Andrew said...

While mosquitoes may be nicer this is because of chemical sprays. I wonder about the impact that this is having on the environment. Getting something done about the coulee that will get the water moving enough to avoid mosquito growth and introduce some oxygen into the water would do wonders for the smell and appearance of the coulee. I wonder what the plan Barta presented contains.

C. Y. said...

"I wonder what the plan Barta presented contains."

A link is the main post:

http://www.grandforksherald.com/articles/index.cfm?id=74204§ion=News

It looks like a pretty good idea and would make any area around the coulee nicer.

I would think the cleaning of the coulee would be a large quality of life thing in GF.

Anonymous said...

I love this stream of comments. It's positive and shows signs of community activism, which this town sorely lacks. People love to complain, but rarely do they pick up a rake or write a letter to their Council Member or Assemblyman about anything besides high taxes...

webmasterzero said...

thewanderingjew said...

I have only one question as you ponder this situation GFG: would you let your children swim in the Coulee?


Or the Red River for that matter?

The coulee has always had sort of a metallic smell to it, as does the Red - not sure why.

It's definitely not a superfund site, but it could use some cleaning up (the coulee). Actually, the Red could use some cleaning up as well...at least here in Fargo.

It's odd to see the city (of Fargo) using the Red River as a sort of direct dumping site of snow in the winter. Granted, they dump all the city snowfall that they scoop up onto the banks of the Red (not everywhere, but near Lindenwood Park) and let the grasses act as a sort of filter for street garbage that is caught up in the snow they place there.

Some of it makes it's way into the river; some doesn't.

Anonymous said...

Whenever someone in Fargo flushes, the water pressure goes up in Grand Forks' water supply.

Anonymous said...

I say the community should.. pick up a rake and get togather, maybe throw a cook out/ bake sale a get togather. come on, lets start a knocking on the doors and seeint where out neighbors stand, the kids would love this! Don't forget the mosq spray!!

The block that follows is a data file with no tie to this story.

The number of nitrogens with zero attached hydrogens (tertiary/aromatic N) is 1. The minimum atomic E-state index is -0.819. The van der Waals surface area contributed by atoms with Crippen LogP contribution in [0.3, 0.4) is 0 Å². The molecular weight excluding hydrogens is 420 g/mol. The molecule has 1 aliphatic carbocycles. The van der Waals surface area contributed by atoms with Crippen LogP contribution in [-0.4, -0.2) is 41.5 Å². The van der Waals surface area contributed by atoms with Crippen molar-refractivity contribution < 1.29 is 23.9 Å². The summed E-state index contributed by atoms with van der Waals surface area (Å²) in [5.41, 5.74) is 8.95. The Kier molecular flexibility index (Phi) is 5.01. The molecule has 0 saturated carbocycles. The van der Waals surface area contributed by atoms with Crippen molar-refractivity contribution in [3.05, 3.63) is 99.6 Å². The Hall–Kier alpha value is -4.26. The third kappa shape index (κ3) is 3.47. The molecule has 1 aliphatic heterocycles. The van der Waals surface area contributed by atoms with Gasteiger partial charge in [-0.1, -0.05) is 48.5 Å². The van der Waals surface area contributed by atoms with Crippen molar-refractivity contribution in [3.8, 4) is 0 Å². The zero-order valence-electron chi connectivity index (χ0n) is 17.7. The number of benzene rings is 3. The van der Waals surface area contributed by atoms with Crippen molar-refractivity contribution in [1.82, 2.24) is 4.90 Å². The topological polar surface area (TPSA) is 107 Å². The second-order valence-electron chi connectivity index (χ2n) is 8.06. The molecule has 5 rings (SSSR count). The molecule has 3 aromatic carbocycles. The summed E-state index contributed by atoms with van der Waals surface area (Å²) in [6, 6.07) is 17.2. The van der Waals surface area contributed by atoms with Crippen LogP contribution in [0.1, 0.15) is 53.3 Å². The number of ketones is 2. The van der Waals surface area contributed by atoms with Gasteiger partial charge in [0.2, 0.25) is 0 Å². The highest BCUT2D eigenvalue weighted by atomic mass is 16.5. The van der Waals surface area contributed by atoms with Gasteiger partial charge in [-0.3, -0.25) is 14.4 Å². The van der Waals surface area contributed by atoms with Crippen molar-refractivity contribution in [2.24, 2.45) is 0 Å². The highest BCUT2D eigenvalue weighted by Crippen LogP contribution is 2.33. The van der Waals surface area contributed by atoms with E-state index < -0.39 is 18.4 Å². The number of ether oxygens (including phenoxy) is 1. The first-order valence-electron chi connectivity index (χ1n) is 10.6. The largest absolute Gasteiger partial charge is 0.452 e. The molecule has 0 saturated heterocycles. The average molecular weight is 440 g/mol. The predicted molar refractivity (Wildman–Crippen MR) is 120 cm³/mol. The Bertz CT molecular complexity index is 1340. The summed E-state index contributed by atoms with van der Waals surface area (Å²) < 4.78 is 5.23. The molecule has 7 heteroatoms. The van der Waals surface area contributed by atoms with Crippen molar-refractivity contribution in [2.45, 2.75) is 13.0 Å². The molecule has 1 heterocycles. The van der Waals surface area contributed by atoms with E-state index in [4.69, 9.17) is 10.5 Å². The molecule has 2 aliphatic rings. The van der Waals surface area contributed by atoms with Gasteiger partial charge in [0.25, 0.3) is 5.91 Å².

lets get this storie on the news, in the paper ect..

It will be a begining of a new day here in EGF and GF...

Anonymous said...

I could see MAYBE see this happing, but we would def need the the advertisment.

I rememer knocking on the doors in the day. I had to do that to stop Builders from trying to put up Apartments on the Point, ( SE, EGF) this was Many, many yrs ago.

Small town and i have some mad builders that can't let this go. But.... The homes owners on the point Still pat me me on my back.

If it was not for me and the few ppl that got togather to make it happen... then were would we be.

I agree with the last post. Advertise the get togather, make is a fun/family/neighbor hood Time well spent.

We will then still have the 360K left over to finsh up the rest... maybe..

Make it a issue and it WILL get done.

Anonymous said...

Yes the English Coulee is stagnant. There is not any moving water, check behind Altru Hospital, it is gross. This should be cleaned first before Greenway, since it is in our back yard, mine too ! greenglass4

Anonymous said...

I live near the coolie and love the bike path south of UND to the edge of town, and the parks along the way. As it is, there are many birds and other wildlife; you can't get those without some wide slow water, and algae just comes with that to some extent. It would be very cheap and easy to increase the flow by tearing out parts of the several dams along the way, which would make it a narrow, clean stream, but we'd lose much of the unique wildlife. It's a trade off. Some of the article's suggestions might be useful though.

Jack Peterson said...

If you think the coulee doesn't smell that bad, you've clearly never been to Sertoma park in the summer.